On Oct. 5, a très casual Depardieu graced a splashy do after the premiere of his Columbus pic, 1492. Along with director Ridley Scott and costar Armand Assante, he parties 15th-century style at a 750-guest theme gala at L.A.'s Academy of Motion Picture Arts and Sciences, where tables groaned with empanadas and paella.
Four days later, Taylor and hubby Larry Fortensky welcomed guests, including Arsenio Hall, Neil Simon and Donna Mills, to a $50-to $10,000-a-ticket Santa Monica fete featuring performers from Canada's Cirque du Soleil. Under a yellow-and-blue big top, circus goers watched guest clown Randy Quaid practice his pratfalls—and helped la Liz raise $600,000 for the Elizabeth Taylor AIDS Foundation.
Meanwhile, back in Manhattan, celebs were helping Redford collect $100,000 for the Natural Resources Defense Council at a Roseland party following the premiere of his A River Runs Through It—a tale about God, family and fly-fishing in Montana. Said benefit cochair Robert F. Kennedy Jr.: "The movie shows why rivers are important...they fuel our culture and give us a sense of the divine."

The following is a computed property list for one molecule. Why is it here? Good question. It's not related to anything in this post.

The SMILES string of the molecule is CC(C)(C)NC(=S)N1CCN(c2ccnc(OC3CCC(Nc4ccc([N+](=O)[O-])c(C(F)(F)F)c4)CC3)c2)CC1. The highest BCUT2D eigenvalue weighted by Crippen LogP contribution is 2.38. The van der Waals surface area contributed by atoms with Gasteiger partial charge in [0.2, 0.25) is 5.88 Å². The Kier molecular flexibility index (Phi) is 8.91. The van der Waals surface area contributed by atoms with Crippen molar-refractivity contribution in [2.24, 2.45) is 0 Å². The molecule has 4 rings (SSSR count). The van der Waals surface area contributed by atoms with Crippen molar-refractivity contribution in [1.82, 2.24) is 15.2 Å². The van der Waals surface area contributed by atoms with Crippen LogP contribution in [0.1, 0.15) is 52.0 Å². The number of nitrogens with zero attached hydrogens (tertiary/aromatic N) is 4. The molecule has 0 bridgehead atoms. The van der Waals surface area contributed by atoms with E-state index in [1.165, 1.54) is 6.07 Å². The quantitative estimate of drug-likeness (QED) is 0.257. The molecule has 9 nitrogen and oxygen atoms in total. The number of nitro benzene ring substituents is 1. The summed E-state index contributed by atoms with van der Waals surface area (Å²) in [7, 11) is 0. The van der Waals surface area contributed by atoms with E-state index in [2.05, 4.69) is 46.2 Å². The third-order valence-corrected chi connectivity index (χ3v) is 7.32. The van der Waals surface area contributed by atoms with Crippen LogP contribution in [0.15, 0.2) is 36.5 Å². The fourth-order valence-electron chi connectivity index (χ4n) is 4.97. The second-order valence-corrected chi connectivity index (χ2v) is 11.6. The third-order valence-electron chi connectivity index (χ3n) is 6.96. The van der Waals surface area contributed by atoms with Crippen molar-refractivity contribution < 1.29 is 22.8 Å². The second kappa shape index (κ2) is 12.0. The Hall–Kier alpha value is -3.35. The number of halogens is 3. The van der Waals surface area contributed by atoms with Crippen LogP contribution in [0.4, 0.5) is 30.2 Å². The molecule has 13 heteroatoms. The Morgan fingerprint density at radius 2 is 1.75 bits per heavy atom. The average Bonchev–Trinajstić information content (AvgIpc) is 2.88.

And the trout shall set you free.
A LUMINARY'S WORK, IT SEEMS, IS NEVER DONE. WHILE THE rest of America was debating the political correctness of Columbus Day, Elizabeth Taylor, Robert Redford and Gérard Depardieu were on the hustings.